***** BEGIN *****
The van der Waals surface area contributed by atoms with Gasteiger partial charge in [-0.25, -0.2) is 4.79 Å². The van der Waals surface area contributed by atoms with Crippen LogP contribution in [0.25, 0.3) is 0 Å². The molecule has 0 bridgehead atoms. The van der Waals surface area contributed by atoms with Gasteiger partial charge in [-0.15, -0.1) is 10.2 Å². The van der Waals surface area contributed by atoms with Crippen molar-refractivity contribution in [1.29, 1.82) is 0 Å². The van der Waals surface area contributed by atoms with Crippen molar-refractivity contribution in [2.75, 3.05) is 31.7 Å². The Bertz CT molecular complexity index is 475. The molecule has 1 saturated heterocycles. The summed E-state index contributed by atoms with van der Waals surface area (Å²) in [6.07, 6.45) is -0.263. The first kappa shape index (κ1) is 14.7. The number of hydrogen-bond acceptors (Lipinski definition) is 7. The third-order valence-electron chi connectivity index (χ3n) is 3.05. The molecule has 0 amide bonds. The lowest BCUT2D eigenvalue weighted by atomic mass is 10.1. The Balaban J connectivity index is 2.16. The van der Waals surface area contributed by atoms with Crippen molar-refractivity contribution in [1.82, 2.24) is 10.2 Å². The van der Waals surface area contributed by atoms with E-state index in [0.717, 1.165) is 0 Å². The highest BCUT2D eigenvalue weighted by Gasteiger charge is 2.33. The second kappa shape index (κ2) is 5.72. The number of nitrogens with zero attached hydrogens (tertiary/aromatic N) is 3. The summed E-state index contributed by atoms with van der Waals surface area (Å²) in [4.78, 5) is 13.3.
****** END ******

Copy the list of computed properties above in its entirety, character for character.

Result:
The van der Waals surface area contributed by atoms with Gasteiger partial charge in [-0.25, -0.2) is 4.79 Å². The van der Waals surface area contributed by atoms with Crippen LogP contribution in [0.25, 0.3) is 0 Å². The molecule has 0 bridgehead atoms. The van der Waals surface area contributed by atoms with Gasteiger partial charge in [-0.15, -0.1) is 10.2 Å². The van der Waals surface area contributed by atoms with Crippen molar-refractivity contribution in [1.29, 1.82) is 0 Å². The van der Waals surface area contributed by atoms with Crippen molar-refractivity contribution in [2.75, 3.05) is 31.7 Å². The Bertz CT molecular complexity index is 475. The molecule has 1 saturated heterocycles. The summed E-state index contributed by atoms with van der Waals surface area (Å²) in [6.07, 6.45) is -0.263. The first kappa shape index (κ1) is 14.7. The number of hydrogen-bond acceptors (Lipinski definition) is 7. The third-order valence-electron chi connectivity index (χ3n) is 3.05. The molecule has 0 amide bonds. The lowest BCUT2D eigenvalue weighted by atomic mass is 10.1. The Balaban J connectivity index is 2.16. The van der Waals surface area contributed by atoms with Crippen molar-refractivity contribution in [1.82, 2.24) is 10.2 Å². The van der Waals surface area contributed by atoms with E-state index in [0.717, 1.165) is 0 Å². The highest BCUT2D eigenvalue weighted by Gasteiger charge is 2.33. The second kappa shape index (κ2) is 5.72. The number of nitrogens with zero attached hydrogens (tertiary/aromatic N) is 3. The summed E-state index contributed by atoms with van der Waals surface area (Å²) in [4.78, 5) is 13.3.